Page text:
It’s hard when I get news like this. You see, a lot of the writing I do is a true inquiry. I ask a question to myself, myself answers, I take my meds, do some research, and before you know it, I have an answer. The answer is often a surprise since I go in with no presumed answer (Or at least I try to. If the question is Does Luke Hochevar suck? it gets harder to not have preconceived notions.)
It was hard this time finding out that the 2012 Royals were consistent losers. My question was Is there anything in the win-loss statistics that might provide insight into what the Royals might fix moving forward? A statistical anomaly that might explain why they lost more than I had hoped for and expected?
The answer? No there is not. It turns out the Royals were pretty much just losers across the board. They had a pretty even home-road split. They had a pretty even first half-second half split. I thought maybe in one-run games, but their numbers in one-run games are actually much better than their overall record (27-26). They didn’t get blown out much more than their overall record would indicate. They just lost a lot of three to four-run games.
Their win-loss numbers inside the division aren’t overly interesting. They had a good year against Chicago, a bad year against Minnesota, and everything else was pretty much expected—two games up on Cleveland and destroyed by Detroit. Overall, they were 34-38 in the division—not surprising and fairly boring.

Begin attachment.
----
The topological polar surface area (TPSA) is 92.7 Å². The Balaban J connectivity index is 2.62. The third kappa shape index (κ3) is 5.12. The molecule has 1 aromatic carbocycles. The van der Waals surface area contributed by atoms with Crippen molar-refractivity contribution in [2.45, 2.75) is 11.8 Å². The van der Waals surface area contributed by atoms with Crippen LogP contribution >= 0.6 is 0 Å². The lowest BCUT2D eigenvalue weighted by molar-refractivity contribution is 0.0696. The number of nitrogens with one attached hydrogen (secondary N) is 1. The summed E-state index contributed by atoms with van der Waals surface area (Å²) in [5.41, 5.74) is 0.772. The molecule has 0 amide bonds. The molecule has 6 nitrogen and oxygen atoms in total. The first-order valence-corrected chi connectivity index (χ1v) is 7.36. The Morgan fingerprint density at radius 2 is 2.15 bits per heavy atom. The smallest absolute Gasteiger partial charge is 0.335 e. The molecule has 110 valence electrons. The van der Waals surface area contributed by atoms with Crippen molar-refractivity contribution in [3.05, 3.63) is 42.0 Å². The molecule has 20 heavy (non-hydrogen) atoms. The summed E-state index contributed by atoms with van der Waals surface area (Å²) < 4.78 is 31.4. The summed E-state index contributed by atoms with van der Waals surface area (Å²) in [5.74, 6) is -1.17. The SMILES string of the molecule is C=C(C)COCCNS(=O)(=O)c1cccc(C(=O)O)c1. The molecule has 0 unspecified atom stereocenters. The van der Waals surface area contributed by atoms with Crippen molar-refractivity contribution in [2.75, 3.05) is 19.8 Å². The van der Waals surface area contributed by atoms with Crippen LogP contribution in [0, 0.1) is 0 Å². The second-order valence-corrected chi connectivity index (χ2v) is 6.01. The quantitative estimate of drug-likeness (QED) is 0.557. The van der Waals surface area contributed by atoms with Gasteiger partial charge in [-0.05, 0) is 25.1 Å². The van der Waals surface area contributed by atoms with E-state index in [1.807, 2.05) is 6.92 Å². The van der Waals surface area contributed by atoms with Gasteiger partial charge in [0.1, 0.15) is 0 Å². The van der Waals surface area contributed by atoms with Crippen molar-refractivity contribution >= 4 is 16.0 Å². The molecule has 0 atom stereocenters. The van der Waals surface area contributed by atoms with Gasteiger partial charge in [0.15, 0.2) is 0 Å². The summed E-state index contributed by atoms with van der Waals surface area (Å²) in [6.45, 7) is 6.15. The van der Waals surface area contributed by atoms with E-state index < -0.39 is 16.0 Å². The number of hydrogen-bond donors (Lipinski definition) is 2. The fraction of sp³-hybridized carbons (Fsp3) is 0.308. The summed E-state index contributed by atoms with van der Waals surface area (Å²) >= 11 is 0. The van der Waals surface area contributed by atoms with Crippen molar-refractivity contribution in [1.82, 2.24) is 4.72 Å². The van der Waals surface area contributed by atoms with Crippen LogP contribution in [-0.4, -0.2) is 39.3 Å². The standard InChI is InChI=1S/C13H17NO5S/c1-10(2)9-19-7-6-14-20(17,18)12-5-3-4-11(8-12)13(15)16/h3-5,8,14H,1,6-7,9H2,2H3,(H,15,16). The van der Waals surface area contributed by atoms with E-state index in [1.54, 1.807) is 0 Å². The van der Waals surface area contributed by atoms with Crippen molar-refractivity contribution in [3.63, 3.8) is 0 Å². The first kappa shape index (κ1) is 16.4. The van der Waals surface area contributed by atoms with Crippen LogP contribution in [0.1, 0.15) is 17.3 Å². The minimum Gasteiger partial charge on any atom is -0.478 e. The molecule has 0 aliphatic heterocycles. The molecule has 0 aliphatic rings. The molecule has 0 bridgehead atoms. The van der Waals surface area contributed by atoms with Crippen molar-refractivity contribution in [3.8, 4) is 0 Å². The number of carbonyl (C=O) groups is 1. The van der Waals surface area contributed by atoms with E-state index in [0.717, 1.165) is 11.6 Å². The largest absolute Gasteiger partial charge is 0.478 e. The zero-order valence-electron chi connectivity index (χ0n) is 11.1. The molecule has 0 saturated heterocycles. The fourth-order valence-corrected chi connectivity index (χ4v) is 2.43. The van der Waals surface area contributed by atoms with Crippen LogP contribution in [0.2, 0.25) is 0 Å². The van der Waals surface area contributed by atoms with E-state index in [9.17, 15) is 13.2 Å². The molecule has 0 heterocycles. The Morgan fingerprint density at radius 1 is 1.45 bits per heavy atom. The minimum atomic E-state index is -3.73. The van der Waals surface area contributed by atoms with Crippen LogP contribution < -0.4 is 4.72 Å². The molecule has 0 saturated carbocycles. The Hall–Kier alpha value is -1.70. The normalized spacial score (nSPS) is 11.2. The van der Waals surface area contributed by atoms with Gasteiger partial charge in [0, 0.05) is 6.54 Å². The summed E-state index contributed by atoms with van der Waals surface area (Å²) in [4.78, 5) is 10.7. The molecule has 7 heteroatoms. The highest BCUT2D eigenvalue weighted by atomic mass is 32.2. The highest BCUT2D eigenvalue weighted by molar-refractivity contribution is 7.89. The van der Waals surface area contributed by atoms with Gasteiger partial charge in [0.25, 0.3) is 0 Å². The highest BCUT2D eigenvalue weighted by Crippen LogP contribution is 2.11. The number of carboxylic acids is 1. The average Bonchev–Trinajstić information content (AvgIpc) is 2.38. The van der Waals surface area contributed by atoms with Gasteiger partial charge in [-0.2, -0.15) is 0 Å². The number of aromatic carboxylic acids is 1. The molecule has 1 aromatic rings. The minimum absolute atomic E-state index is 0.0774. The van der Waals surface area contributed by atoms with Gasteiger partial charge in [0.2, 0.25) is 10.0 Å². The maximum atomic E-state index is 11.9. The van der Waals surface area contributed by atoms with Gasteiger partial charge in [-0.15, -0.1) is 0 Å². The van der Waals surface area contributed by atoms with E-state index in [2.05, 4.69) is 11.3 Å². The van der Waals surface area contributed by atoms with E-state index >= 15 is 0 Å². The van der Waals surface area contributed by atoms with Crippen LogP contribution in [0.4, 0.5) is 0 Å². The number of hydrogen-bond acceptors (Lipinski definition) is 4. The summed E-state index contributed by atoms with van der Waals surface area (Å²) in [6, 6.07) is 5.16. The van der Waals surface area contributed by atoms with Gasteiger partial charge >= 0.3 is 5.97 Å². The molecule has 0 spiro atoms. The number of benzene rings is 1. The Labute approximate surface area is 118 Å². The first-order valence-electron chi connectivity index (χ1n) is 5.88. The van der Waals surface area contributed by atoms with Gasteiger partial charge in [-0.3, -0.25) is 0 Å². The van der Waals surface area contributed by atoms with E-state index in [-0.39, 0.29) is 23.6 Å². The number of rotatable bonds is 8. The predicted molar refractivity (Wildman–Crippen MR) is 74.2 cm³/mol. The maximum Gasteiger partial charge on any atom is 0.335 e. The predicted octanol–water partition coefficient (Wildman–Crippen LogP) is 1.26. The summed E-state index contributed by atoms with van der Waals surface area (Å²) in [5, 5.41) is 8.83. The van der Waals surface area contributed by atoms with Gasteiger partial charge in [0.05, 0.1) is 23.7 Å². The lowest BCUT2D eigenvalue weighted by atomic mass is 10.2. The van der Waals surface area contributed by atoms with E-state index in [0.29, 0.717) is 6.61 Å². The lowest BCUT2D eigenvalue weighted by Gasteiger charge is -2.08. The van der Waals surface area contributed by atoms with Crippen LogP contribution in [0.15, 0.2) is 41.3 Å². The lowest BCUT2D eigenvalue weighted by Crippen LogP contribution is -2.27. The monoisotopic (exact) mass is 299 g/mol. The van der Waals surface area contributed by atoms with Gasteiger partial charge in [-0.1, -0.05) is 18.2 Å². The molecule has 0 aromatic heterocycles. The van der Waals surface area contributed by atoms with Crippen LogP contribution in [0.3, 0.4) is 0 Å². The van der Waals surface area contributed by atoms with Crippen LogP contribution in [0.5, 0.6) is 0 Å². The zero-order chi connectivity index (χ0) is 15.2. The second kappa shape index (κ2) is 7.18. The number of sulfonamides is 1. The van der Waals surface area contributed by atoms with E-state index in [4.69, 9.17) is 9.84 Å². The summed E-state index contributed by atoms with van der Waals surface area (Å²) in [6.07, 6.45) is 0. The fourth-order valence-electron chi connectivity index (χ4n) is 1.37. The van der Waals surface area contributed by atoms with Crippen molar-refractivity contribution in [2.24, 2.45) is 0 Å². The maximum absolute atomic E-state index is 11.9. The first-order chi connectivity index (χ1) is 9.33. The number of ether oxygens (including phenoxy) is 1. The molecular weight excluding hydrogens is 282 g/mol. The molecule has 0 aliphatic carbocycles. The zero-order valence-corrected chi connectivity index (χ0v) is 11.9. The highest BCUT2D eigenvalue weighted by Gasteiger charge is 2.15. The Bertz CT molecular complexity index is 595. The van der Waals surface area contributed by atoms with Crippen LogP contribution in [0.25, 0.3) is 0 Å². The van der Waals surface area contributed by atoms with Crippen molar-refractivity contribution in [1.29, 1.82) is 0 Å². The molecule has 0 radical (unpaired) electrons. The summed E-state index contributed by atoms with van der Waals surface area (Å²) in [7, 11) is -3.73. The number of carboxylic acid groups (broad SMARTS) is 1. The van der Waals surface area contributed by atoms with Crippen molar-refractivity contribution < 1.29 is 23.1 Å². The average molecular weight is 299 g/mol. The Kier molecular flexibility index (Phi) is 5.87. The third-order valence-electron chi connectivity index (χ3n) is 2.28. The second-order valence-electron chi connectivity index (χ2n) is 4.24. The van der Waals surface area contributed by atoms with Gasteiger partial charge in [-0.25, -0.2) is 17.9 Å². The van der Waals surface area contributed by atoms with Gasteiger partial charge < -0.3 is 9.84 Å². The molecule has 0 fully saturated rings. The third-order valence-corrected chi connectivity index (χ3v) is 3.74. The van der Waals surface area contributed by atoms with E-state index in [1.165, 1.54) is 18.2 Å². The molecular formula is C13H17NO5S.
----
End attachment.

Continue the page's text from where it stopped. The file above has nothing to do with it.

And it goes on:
I did learn that the Royals played a pretty tough schedule outside their division. Of their 18 opponents, 11 finished with records .500 or over, with Cleveland and Minnesota being two of the seven that didn’t. Against those winning teams, the Royals were 47-50, a pretty respectable record considering how bad the overall record was.
The one statistically interesting thing I found was how terrible the Royals win-loss record was against losing teams. Against losing teams, teams with records below .500, they were 25-40. That’s pretty bad, and much of that comes from the horrific years against Minnesota and Seattle. Combined the Royals were 8-18 against those two teams. That’s just sad. I think the Washington Generals could do better … at baseball I mean.
If you listen to the sabrmatricians, which more people should, they’ll tell you that win-loss records aren’t a great indicator of anything other than how many games a team won and lost. To a degree, they’re right. But what the win-loss records can do, sometimes, is show people big patterns about a team’s ability to win and lose. If they lose a lot of one-run games, a fan base might know that it’s a late inning problem or that those loses are a statistical oddity that might shake out the following year. If a team has an incredible win-loss in September, that says something as well, usually that they’re facing minor leaguers who will be selling insurance before too long.
The win-loss records from the Royals are somewhat enlightening if not encouraging. They say that the 2012 Royals were consistent losers with no statistical oddity (in terms of win-loss only) that points to an easily found culprit. Of course, we can point to starting pitching and management and timely hitting or whatever, and those might be the answer. But the answer to my question is simply that the Royals of 2012 were consistently terrible, not up and down terrible, but reliable in their losing.